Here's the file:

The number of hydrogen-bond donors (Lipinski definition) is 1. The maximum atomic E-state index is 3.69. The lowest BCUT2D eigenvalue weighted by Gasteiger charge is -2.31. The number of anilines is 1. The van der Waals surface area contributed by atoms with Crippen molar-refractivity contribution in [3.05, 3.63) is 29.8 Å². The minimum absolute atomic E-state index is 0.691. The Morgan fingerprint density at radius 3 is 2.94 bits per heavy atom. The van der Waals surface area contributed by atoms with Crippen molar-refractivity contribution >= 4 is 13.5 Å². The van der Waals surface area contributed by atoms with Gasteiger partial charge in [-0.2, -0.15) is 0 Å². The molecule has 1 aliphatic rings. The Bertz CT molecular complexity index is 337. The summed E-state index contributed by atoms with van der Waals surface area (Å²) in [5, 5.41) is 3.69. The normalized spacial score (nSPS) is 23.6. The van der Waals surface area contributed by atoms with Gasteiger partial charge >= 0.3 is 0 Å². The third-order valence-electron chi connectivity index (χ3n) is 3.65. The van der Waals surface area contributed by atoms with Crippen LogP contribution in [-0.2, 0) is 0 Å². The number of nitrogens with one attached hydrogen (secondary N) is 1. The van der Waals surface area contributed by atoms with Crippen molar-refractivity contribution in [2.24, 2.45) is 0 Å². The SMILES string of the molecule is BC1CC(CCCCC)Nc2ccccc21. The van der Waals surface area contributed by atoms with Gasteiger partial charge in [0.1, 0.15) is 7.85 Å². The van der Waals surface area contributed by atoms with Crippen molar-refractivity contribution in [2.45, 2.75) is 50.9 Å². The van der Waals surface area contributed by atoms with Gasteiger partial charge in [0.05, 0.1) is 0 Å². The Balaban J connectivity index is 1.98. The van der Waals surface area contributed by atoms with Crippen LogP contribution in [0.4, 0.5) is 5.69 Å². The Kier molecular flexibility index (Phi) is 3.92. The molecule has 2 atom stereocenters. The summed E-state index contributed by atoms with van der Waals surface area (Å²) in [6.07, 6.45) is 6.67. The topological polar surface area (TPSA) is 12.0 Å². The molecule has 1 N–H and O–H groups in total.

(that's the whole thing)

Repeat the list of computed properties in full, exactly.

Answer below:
The number of hydrogen-bond donors (Lipinski definition) is 1. The maximum atomic E-state index is 3.69. The lowest BCUT2D eigenvalue weighted by Gasteiger charge is -2.31. The number of anilines is 1. The van der Waals surface area contributed by atoms with Crippen molar-refractivity contribution in [3.05, 3.63) is 29.8 Å². The minimum absolute atomic E-state index is 0.691. The Morgan fingerprint density at radius 3 is 2.94 bits per heavy atom. The van der Waals surface area contributed by atoms with Crippen molar-refractivity contribution >= 4 is 13.5 Å². The van der Waals surface area contributed by atoms with Gasteiger partial charge in [-0.2, -0.15) is 0 Å². The molecule has 1 aliphatic rings. The Bertz CT molecular complexity index is 337. The summed E-state index contributed by atoms with van der Waals surface area (Å²) in [5, 5.41) is 3.69. The normalized spacial score (nSPS) is 23.6. The van der Waals surface area contributed by atoms with Gasteiger partial charge >= 0.3 is 0 Å². The third-order valence-electron chi connectivity index (χ3n) is 3.65. The van der Waals surface area contributed by atoms with Crippen LogP contribution in [-0.2, 0) is 0 Å². The number of nitrogens with one attached hydrogen (secondary N) is 1. The van der Waals surface area contributed by atoms with Crippen molar-refractivity contribution in [2.24, 2.45) is 0 Å². The SMILES string of the molecule is BC1CC(CCCCC)Nc2ccccc21. The van der Waals surface area contributed by atoms with Gasteiger partial charge in [0.1, 0.15) is 7.85 Å². The van der Waals surface area contributed by atoms with Crippen molar-refractivity contribution in [2.45, 2.75) is 50.9 Å². The van der Waals surface area contributed by atoms with Gasteiger partial charge in [0.05, 0.1) is 0 Å². The Balaban J connectivity index is 1.98. The van der Waals surface area contributed by atoms with Crippen LogP contribution in [0.4, 0.5) is 5.69 Å². The Kier molecular flexibility index (Phi) is 3.92. The molecule has 2 atom stereocenters. The summed E-state index contributed by atoms with van der Waals surface area (Å²) in [6.07, 6.45) is 6.67. The topological polar surface area (TPSA) is 12.0 Å². The molecule has 1 N–H and O–H groups in total.